This red-veined gold marble pencil is 4 & 3/4 inches, with gold-tone trim, and a black cap.  The band at the top has a nice design and is decorative only, since the mechanism is nose-driven.  Inside the cap is the stub of an eraser worn totally flat.  Inside the barrel--my goodness, out poured a handful of leads!


They are the 1.1 mm leads of the time.  On the clip is the patent date 9-18-23.  But for me the attraction is this pretty marble.



It looks amazingly like the real thing.  Well done, Eclipse!




Saturday, May 26, 2018

Never Too Thin


What was that old saying?  "You can never be too rich or too thin."  It seems to have been around since the 1960s.  These Thin Model Sheaffer pencils are even earlier.  They have the lifetime (for original owner, of course) guarantee shown by the "white dot" and were made to accompany the pens of the time.  These belonged to my mother and father.


Dad's Snorkel "Admiral" fountain pen


 This wide band with incised lines belonged to the Statesman model, as far as I can tell.  Some of the other models at the time were Valiant, Triumph, Admiral, Ambassador, and Craftsman.


Like many post-war Sheaffers, they were made of injection-molded plastic, and had the dual layer tip.
They are 5 inches long and only 1/4 inch wide.  An ad from the time shows how the tip was the latest selling feature of the late 40s and 1950s.  Thin lead was also used, 0.9 mm, which, amazingly, is the thick lead of today!




The family desk drawer also had an all-metal version with smaller band--for use on Sundays?

Thursday, May 10, 2018

Marble Mini Moore

When you think about what modern pencils look like, celluloid "marble" was a wonderful material.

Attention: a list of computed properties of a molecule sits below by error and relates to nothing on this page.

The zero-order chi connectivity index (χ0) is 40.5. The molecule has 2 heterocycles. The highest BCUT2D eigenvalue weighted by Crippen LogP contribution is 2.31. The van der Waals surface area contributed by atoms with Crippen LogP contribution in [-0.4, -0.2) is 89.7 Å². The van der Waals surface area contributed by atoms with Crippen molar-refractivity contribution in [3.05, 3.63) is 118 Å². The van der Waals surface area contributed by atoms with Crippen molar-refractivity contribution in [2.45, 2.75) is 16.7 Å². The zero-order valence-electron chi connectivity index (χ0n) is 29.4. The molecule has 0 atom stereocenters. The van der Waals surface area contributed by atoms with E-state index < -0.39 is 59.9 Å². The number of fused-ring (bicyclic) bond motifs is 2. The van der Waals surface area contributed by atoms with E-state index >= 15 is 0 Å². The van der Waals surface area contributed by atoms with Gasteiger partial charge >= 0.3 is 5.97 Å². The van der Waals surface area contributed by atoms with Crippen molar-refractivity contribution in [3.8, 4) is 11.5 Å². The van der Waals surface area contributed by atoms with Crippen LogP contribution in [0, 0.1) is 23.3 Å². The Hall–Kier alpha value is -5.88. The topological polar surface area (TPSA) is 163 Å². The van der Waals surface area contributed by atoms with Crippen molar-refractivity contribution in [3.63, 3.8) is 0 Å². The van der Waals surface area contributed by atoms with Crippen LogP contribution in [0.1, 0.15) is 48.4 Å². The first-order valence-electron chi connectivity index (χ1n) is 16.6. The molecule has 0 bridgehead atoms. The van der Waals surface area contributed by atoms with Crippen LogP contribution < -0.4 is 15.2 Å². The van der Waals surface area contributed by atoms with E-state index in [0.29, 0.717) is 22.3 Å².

Well-rated Alvin mechanical pencils in a range of lead sizes.

This 4" Moore from the 1930s isn't that great engineering-wise, or particularly outstanding design-wise, but that marble!



It's a nose drive pencil with the larger 1.1 mm lead, and an eraser under the cap.  The pressed-on clip is pretty standard for the time, but not as handsome as Moore's Mastercraft clips.  



But they didn't stint on the marble!
Here is the green pencil with its older relative, the 1925 patent Moore.


For a previous blog about the 1923 and 1925 Moore pencils:

For more about Moore pens:

Wednesday, May 9, 2018

Fat Blue Eclipse

Twenty years after the founding of the Eclipse Fountain Pen and Pencil Company, this chunky 5" pencil was introduced with the brand new 1923 patented clip, and gold-filled trimmings.  It has a check pattern; a space for personalization has been left pattern-free on the barrel.  You can date the pencil by the script "Eclipse" on the clip, they were the earliest of the new clips after the patent was issued on September 18, 1923.  After a while they changed the clip inscription to a couple of different styles of capital letters.




The gold-filled cap pulls off--there might have been an eraser, but not now.  The pencil uses the standard 1.1 mm lead and is a nose drive mechanism.  The blue body is celluloid.  It's a fun pencil to use--it feels substantial and is still in perfect working condition.

Besides the American Eclipse company, there was also a thriving Canadian branch.  If you would like to know more about it, a website has been created by the Tully family to explain their involvement and the history of Eclipse in Canada.  Eclipse Fountain Pen and Pencil Company--History

These are my other Eclipse examples from previous blogs--links below the photos.